Adekunle Oloyede

Queensland University of Technology, Brisbane, Queensland, Australia

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Publications (121)166.07 Total impact

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    ABSTRACT: In this study, the authors examine the influence of joint chemical environment by measuring changes in the tribological properties(friction coefficient and charge density) of contacting surfaces of normal and degenerated cartilage samples in bath solutions of varying pH (2.0–9.0). Bovine articular cartilage samples (n = 54) were subjected to several surface measurements, including interfacial energy, contact angle, and friction coefficient, at varying pH. The samples were delipidized and then subjected to the same measurement protocols. Our results reveal that the interfacial energy and charge density, which have been shown to be related to friction coefficient, decrease with pH in the acidic range and approach constant values at physiological (or synovial fluid) pH of 7.4 and beyond it, i.e., toward basic pH domain. The authors conclude that this rather complex response explains the long-term efficacy with respect to ageing and associated pH changes, of the phospholipid layers that facilitate the almost frictionless, hydration–lubrication involving contact in the mammalian musculoskeletal system.
    No preview · Article · Mar 2016 · Biointerphases
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    ABSTRACT: Interfragmentary movement (IFM) at the fracture site plays an important role in fracture healing, particularly during its early stage, via influencing the mechanical microenvironment of mesenchymal stem cells within the fracture callus. However, the effect of changes in IFM resulting from the changes in the configuration of locking plate fixation on cell differentiation has not yet been fully understood. In this study, mechanical experiments on surrogate tibia specimens, manufactured from specially formulated polyurethane, were conducted to investigate changes in IFM of fractures under various locking plate fixation configurations and loading magnitudes. The effect of the observed IFM on callus cell differentiation was then further studied using computational simulation. We found that during the early stage, cell differentiation in the fracture callus is highly influenced by fracture gap size and IFM, which in turn, is highly sensitive to locking plate fixation configuration. The computational model predicted that a small gap size (e.g. 1 mm) under a relatively flexible configuration of locking plate fixation (larger bone-plate distances and working lengths) could experience excessive strain and fluid flow within the fracture site, resulting in excessive fibrous tissue differentiation and delayed healing. By contrast, a relatively flexible configuration of locking plate fixation was predicted to improve cartilaginous callus formation and bone healing for a relatively larger gap size (e.g. 3 mm). If further confirmed by animal and human studies, the research outcome of this paper may have implications for orthopaedic surgeons in optimising the application of locking plate fixations for fractures in clinical practice. © 2015 Australasian College of Physical Scientists and Engineers in Medicine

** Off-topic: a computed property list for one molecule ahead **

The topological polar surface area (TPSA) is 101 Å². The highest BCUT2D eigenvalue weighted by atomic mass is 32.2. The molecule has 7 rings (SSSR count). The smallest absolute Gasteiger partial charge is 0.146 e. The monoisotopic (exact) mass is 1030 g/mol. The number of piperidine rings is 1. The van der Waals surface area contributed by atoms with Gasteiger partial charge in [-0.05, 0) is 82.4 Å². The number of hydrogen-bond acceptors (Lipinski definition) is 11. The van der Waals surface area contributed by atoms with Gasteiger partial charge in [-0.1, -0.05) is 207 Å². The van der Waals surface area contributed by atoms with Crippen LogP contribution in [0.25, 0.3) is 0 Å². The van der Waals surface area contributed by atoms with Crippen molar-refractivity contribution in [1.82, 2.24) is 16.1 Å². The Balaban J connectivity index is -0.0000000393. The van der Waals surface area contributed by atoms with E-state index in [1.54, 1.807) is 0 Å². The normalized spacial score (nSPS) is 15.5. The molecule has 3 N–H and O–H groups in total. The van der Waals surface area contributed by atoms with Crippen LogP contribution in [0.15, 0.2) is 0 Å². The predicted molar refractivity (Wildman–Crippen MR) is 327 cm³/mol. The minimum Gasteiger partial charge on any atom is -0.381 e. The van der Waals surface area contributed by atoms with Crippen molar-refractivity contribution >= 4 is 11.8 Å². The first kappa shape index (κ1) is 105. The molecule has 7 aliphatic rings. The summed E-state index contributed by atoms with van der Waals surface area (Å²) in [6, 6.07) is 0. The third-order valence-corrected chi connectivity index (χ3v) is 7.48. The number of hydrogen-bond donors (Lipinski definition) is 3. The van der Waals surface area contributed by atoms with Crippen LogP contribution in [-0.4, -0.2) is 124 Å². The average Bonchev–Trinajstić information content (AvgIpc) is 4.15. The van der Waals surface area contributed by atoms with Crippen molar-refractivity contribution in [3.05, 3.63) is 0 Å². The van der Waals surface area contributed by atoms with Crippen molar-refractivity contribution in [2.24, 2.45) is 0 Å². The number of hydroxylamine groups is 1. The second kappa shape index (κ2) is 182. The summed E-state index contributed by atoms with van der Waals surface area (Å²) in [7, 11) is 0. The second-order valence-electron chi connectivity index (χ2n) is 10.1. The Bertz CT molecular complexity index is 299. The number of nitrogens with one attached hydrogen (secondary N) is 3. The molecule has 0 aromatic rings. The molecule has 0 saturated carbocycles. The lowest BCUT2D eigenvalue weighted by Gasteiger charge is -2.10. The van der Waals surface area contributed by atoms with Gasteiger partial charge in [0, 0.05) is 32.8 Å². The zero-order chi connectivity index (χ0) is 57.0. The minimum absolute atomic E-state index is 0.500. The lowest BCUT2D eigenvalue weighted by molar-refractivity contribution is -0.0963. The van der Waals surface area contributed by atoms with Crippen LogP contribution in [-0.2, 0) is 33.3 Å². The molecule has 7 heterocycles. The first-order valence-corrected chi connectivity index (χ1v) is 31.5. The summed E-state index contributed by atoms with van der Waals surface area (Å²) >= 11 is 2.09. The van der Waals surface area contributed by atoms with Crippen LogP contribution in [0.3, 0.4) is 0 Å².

Full-text · Article · Dec 2015 · Australasian physical & engineering sciences in medicine / supported by the Australasian College of Physical Scientists in Medicine and the Australasian Association of Physical Sciences in Medicine